In other pieces the mythology is more veiled and incidental. In “Cassiopeia,” it is the bright, starry energy that predominates through the constant 16th notes that unfold in a highly articulated and unpredictable manner, as seemingly random notes leap out of the texture into different registers. It was only towards the end of composing the piece that the composer found a way to associate the myth with the music: as these sunburst notes outshine their neighbors, Cassiopeia and Andromeda outshone those they had to defeat to be together, including Andromeda’s parents.
The nine pieces of Constellations are arranged in three groups, and each group includes a representation of a Greek mythological figure or his symbol (“Cassiopeia,” “Argo Navis” - for Jason, and “Lyra” - for Orpheus), a hunter (“Orion,” “Vulpecula,” and “Canis Major and Canis Minor” - the companion dogs of Orion), and a bird (“Cygnus,” “Columba,” and “Aquila”). Each set ends with a bird piece, and each of the bird pieces contains a reference to a work by Schumann: “Cygnus” quotes a short passage from the first piece in Kreisleriana, “Columba” includes a “footnote” quotation of “Vogel als Prophet” from Waldszenen, and there is a disguised quotation of “Des Abends” from the Fantasy Pieces, op. 12, in “Aquila.”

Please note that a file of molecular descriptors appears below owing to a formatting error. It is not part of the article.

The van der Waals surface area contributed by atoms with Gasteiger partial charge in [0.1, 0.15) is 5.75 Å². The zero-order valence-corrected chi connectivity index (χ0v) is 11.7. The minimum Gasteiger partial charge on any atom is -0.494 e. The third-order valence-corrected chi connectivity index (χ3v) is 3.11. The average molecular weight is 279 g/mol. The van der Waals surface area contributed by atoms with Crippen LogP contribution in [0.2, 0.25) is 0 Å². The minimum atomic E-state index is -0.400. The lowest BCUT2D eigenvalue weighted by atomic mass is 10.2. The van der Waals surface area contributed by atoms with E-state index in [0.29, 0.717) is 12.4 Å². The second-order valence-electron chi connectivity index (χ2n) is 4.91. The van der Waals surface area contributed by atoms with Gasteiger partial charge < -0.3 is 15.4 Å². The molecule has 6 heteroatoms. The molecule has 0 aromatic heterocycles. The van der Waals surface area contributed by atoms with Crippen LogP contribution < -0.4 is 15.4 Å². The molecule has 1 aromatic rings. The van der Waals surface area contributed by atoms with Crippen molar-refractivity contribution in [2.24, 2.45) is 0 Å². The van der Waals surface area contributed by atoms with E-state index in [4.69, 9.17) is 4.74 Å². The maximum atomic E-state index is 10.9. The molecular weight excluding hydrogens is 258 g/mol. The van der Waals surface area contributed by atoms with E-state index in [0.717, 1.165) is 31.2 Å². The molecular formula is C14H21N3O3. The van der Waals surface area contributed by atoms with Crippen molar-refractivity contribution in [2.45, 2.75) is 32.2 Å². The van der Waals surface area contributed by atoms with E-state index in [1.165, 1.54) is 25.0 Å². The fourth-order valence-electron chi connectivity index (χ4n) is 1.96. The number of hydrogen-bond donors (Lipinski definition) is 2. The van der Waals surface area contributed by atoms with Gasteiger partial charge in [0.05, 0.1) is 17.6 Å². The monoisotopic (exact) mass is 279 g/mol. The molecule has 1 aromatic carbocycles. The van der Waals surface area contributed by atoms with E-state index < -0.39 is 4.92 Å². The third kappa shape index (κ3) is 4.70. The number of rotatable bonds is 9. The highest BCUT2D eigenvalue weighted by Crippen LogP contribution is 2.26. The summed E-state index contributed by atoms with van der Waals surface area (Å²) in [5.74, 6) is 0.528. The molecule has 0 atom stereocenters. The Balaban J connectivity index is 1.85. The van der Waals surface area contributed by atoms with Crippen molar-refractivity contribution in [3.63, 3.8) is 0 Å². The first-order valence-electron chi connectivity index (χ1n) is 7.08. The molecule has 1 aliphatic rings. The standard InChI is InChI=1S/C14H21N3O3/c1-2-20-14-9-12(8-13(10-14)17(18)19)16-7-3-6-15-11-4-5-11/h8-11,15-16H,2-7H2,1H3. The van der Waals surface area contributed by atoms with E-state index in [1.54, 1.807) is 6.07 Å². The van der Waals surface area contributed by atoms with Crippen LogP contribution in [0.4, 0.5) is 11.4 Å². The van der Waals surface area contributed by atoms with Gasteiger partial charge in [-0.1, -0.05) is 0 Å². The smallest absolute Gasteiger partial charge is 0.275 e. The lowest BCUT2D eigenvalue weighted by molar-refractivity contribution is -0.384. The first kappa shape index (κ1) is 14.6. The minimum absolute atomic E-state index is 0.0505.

Mythology and fantasy swirl together in this heady mix for any listener looking for such meanings. But there are equal delights waiting to be had for the listener who simply attends to the music on its own terms. “Orion” starts as a counterpoint of opposites: slow moving, quiet bass notes create a sensation of great depth and space, against which stars twinkle in short bursting figurations many octaves up; furthermore, Liptak’s direction to the performer of “Massive, slow” helps to encourage a sense of oceanic time. In the middle of the piece, the bass gradually rises, filling in the space and joining the stars. Eventually the voices separate into their original positions, but they merge once again and the piece ends with a cluster of brightly shimmering stars that quietly burst, leaving us with the aftermath of a few gentle stardust chords.